Clear Use Cases Clear a Path to Success

April 22, 2009
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Is your company using a consistent practice of writing use cases? Are there a lot of power struggles between developers and team leads, between clients and product managers? Is there a lot of arguing going on? Are people nervous or disgruntled? These are symptoms of ambiguity. Create clarity.

On a recent assignment as a developer, I was part of a team creating an interactive website for a major client who serviced Fortune 500 customers. Although a requirements document was present, and the phrase “use case” was used at least once, my first experience with an actual use case came when one of the testers sent me her detailed analysis of an error she was encountering. Something along these lines:

  1. User logs in to the website
  2. The user home page is displayed
  3. User requests to view current discount information by entering dates
  4. System crashes, displaying nasty .NET error message

Of course, my obvious question was, “what should it do?” This produced a different sequence, beginning at Step 4.

4. System displays a list of discounts for which user is eligible to participate.

At this point, I asked “what has to happen in order for discounts to be there?” We established the

Is your company using a consistent practice of writing use cases? Are there a lot of power struggles between developers and team leads, between clients and product managers? Is there a lot of arguing going on? Are people nervous or disgruntled? These are symptoms of ambiguity. Create clarity.

On a recent assignment as a developer, I was part of a team creating an interactive website for a major client who serviced Fortune 500 customers. Although a requirements document was present, and the phrase “use case” was used at least once, my first experience with an actual use case came when one of the testers sent me her detailed analysis of an error she was encountering. Something along these lines:

  1. User logs in to the website
  2. The user home page is displayed
  3. User requests to view current discount information by entering dates
  4. System crashes, displaying nasty .NET error message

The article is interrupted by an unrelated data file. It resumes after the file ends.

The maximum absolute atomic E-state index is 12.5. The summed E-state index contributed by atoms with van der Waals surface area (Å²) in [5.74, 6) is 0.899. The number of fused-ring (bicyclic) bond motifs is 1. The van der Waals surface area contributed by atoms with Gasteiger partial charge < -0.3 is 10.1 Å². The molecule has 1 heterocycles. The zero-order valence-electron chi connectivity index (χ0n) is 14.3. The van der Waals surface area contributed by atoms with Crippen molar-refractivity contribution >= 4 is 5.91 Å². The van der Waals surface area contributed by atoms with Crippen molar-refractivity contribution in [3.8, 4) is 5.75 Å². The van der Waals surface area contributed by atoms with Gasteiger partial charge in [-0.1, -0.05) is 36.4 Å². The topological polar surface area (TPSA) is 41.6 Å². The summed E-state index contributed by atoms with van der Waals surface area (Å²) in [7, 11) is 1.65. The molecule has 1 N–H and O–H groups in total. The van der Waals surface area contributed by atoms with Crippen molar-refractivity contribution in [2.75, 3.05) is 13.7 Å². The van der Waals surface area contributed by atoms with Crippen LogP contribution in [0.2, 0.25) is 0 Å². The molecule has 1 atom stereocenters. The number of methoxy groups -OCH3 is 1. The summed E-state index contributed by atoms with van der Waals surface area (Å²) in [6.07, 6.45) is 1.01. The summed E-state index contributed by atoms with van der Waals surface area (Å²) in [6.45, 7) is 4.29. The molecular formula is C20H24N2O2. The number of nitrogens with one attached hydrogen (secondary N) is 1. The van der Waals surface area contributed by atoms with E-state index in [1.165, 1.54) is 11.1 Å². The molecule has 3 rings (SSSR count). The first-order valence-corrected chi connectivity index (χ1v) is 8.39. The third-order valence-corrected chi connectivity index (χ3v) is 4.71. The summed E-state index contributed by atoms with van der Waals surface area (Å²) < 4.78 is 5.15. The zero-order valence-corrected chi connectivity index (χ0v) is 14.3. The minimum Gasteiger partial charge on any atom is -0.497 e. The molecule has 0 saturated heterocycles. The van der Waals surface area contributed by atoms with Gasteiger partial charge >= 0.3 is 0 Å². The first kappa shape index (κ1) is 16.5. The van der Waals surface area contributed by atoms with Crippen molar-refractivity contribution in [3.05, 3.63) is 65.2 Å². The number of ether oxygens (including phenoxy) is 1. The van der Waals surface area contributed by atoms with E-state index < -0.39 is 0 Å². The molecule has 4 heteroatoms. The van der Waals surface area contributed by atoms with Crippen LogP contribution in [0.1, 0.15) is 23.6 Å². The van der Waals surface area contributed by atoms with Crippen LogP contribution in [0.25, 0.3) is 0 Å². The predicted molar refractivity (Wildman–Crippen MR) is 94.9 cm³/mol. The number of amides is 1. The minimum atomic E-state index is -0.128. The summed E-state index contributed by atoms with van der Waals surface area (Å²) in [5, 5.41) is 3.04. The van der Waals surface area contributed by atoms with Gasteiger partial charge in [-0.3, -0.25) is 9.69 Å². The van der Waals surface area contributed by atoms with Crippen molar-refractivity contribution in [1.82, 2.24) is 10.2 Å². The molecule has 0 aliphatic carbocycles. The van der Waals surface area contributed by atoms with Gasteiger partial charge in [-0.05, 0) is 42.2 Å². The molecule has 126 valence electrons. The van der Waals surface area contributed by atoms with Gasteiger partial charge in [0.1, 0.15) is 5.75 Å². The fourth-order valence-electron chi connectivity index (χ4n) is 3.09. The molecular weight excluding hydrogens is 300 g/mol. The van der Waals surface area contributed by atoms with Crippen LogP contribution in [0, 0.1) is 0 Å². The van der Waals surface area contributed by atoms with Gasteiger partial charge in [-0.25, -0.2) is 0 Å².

Of course, my obvious question was, “what should it do?” This produced a different sequence, beginning at Step 4.

4. System displays a list of discounts for which user is eligible to participate.

At this point, I asked “what has to happen in order for discounts to be there?” We established the preconditions, or eligibility. I then asked, “What is it the user wants to do once they see this list of discounts?”

“They need to enroll in the program to get the discount,” she explained.

“That sounds pretty important. Are there other tasks they perform when they get to this listing?” I asked.

“Sure. They can request the payout from receiving discounts, and they can sort and filter the list to print out the programs that are important to them.”

Voila. We had established a “View Discounts” use case, which needs to be separately broken out as its own use case because it is an action that serves as the basis for multiple tasks. We had also established “Enroll in Program”, “Request Payout”, and potentially “Print Programs List.” I say “potentially” because the ability to print lists has become a standard and technologically easy. It certainly doesn’t mean that the requirement shouldn’t be written somewhere, including the non-functional elements of how to implement the printing in the user interface.

I whipped up some basic use cases using a template from Karl Wiegers’ site. In less than an hour, the developers knew – and would continue to know – exactly what the website needed to do, without needing to meet a dozen times to clarify. Of course, we had to say “get it done as it’s written, then we’ll talk about the basket of questions or issues that may come up.” This is a production-oriented, or daily build mindset. If a ton of questions or issues come up after the use case is fully completed, then your style needs to be adjusted, or the use case needs to be accompanied with more non-functional design requirements. If the client had signed off on the use case prior, then these additions become change requests and garner the ability to charge money.

The management had an exact idea of the effort required to produce the functionality. In addition, they understood what the “use case” links in their requirements software were for, and the tasks listed in that software became pointed and relevant, because they were connected to an actual use case! It became harder for developers to drag their feet in an effort to extend their contracts. Instead of standing up in the morning and answering, “I’m working on the discount listing display,” five days in a row, the need to answer the more specific question – “what part of the discount listing display are you working on?” – became more readily apparent. If that answer isn’t changing daily, resources can be shifted.

Of course, in this scenario, this project arrived at the need for use cases and specific requirements after the product had been released to the client and errors were being encountered. This reactive position makes it difficult to manage the project and client expectations. But even in this defensive position, simply establishing some use cases throws floodlights on all aspects of the project. Developers know what to develop, testers know what they are testing, management and clients have consensus on what is being done, what gaps arise and why, and the process becomes less argumentative, more collaborative and cooperative, and ultimately productive.


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